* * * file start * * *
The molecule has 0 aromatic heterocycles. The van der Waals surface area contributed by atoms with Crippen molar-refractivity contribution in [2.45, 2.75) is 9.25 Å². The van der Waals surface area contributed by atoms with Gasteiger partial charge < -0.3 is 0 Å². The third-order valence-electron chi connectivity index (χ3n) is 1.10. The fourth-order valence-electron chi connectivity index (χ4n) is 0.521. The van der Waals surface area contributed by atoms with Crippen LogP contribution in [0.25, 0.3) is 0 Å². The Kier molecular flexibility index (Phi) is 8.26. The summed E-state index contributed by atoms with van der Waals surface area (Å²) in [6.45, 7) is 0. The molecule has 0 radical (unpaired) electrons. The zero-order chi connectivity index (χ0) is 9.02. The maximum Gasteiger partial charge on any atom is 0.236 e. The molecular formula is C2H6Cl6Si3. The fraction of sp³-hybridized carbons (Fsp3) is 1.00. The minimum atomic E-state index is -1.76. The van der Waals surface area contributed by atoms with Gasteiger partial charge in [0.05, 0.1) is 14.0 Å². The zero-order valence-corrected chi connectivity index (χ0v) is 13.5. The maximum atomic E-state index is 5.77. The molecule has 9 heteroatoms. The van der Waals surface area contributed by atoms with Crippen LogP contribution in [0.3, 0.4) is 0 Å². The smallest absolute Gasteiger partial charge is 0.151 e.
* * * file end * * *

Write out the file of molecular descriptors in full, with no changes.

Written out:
The molecule has 0 aromatic heterocycles. The van der Waals surface area contributed by atoms with Crippen molar-refractivity contribution in [2.45, 2.75) is 9.25 Å². The van der Waals surface area contributed by atoms with Gasteiger partial charge < -0.3 is 0 Å². The third-order valence-electron chi connectivity index (χ3n) is 1.10. The fourth-order valence-electron chi connectivity index (χ4n) is 0.521. The van der Waals surface area contributed by atoms with Crippen LogP contribution in [0.25, 0.3) is 0 Å². The Kier molecular flexibility index (Phi) is 8.26. The summed E-state index contributed by atoms with van der Waals surface area (Å²) in [6.45, 7) is 0. The molecule has 0 radical (unpaired) electrons. The zero-order chi connectivity index (χ0) is 9.02. The maximum Gasteiger partial charge on any atom is 0.236 e. The molecular formula is C2H6Cl6Si3. The fraction of sp³-hybridized carbons (Fsp3) is 1.00. The minimum atomic E-state index is -1.76. The van der Waals surface area contributed by atoms with Gasteiger partial charge in [0.05, 0.1) is 14.0 Å². The zero-order valence-corrected chi connectivity index (χ0v) is 13.5. The maximum atomic E-state index is 5.77. The molecule has 9 heteroatoms. The van der Waals surface area contributed by atoms with Crippen LogP contribution in [0.3, 0.4) is 0 Å². The smallest absolute Gasteiger partial charge is 0.151 e.